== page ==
An schematic of a tertiary star system. An observer located along the pictured line of sight would observe the binary pair to eclipse during their orbit, while the third star orbited the center of mass of the system, interacting with the eclipsing pair. Credit: Karen Teramura (UH Institute for Astronomy) with background photograph by Wei-Hao Wang.

Three’s a Crowd: Potential Triple-Star Systems in the Kepler Field

BY BEN MONTET
FEBRUARY 8, 2013
FILED UNDER BINARY STARS, KEPLER, OBSERVATIONS, STARS, TRANSITS
TITLE: Triple-Star Candidates Among the Kepler Binaries
AUTHORS: Saul Rappaport, Katherine Deck, Alan Levine, Tamas Borkovits, Josh Carter, I. El Mellah, Roberto Sanchis Ojeda, & Belinda Kalomeni.
FIRST AUTHOR’S INSTITUTION: Massachusetts Institute of Technology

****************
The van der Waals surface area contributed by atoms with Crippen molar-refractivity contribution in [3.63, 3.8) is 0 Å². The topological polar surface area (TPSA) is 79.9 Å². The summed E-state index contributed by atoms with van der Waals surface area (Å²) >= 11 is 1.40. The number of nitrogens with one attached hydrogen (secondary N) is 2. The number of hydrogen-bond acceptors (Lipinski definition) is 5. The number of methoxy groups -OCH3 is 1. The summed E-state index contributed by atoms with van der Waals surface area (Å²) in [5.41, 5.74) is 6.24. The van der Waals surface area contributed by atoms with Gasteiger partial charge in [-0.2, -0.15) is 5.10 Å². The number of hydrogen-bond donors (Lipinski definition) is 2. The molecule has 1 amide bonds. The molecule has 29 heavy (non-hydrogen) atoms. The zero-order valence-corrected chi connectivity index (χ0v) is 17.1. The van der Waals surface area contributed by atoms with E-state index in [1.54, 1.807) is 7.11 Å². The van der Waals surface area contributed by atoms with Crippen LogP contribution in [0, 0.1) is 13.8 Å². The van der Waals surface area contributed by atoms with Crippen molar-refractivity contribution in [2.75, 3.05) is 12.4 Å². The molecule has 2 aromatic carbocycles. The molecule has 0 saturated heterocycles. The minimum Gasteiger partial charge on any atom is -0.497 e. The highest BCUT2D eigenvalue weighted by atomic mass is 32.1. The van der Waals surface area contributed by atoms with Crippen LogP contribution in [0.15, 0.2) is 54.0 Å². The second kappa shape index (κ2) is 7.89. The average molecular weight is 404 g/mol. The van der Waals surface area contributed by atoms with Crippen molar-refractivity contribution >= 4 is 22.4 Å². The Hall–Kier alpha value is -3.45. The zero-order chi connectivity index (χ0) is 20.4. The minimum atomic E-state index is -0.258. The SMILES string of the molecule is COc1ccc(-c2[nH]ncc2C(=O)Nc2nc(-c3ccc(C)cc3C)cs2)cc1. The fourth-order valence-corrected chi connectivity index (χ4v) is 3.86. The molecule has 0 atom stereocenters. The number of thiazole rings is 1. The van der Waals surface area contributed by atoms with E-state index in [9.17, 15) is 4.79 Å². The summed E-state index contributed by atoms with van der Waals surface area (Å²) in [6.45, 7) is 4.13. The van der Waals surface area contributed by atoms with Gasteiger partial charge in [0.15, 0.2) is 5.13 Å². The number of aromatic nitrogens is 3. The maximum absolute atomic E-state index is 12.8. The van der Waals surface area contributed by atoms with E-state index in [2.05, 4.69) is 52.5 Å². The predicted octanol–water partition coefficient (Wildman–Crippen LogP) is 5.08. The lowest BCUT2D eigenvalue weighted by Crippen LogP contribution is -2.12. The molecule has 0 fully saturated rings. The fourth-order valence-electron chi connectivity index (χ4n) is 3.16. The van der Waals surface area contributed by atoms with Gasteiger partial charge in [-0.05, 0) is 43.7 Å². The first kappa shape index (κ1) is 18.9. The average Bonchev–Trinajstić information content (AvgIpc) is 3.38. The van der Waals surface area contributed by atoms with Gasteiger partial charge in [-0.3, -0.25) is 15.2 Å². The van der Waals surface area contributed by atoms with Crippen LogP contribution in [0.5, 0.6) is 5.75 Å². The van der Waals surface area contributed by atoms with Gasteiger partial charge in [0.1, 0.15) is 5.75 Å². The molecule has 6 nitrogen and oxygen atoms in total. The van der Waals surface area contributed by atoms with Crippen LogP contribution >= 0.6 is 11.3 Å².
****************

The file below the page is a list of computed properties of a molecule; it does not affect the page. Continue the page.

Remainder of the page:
Binary star systems, in addition to being awesome, are an astrophysically important class of object. Binaries are one of the only ways we can recover dynamical masses of stars and are the baseline to which stellar models are calibrated. We’ve given them a lot of press lately, specifically with respect to planetary systems. However, as much as binaries have taught us about stellar structure and evolution, there’s a lot we still don’t understand about these systems. Many binaries are in extremely compact orbits: some have orbital periods of only hours. How these ultracompact systems form is a bit of an open question. Astronomers know these stars could not have formed in such a tight configuration. Young stars contract from very large gas clouds; during the “protostar” phase, as these stars are heating up and contracting, protostars in a binary system would have been larger than the current orbits of the stars! Therefore, they must have started in wider orbits which became more compact in time. We also know very little about the occurrence rate of triple (and higher multiple) systems in the galaxy. Triple stars in systems may be responsible for driving a pair of bodies into a compact pair. Significantly, triple system occurrence has not been systematically explored by searching for additional companions over a large sample of binary stars.

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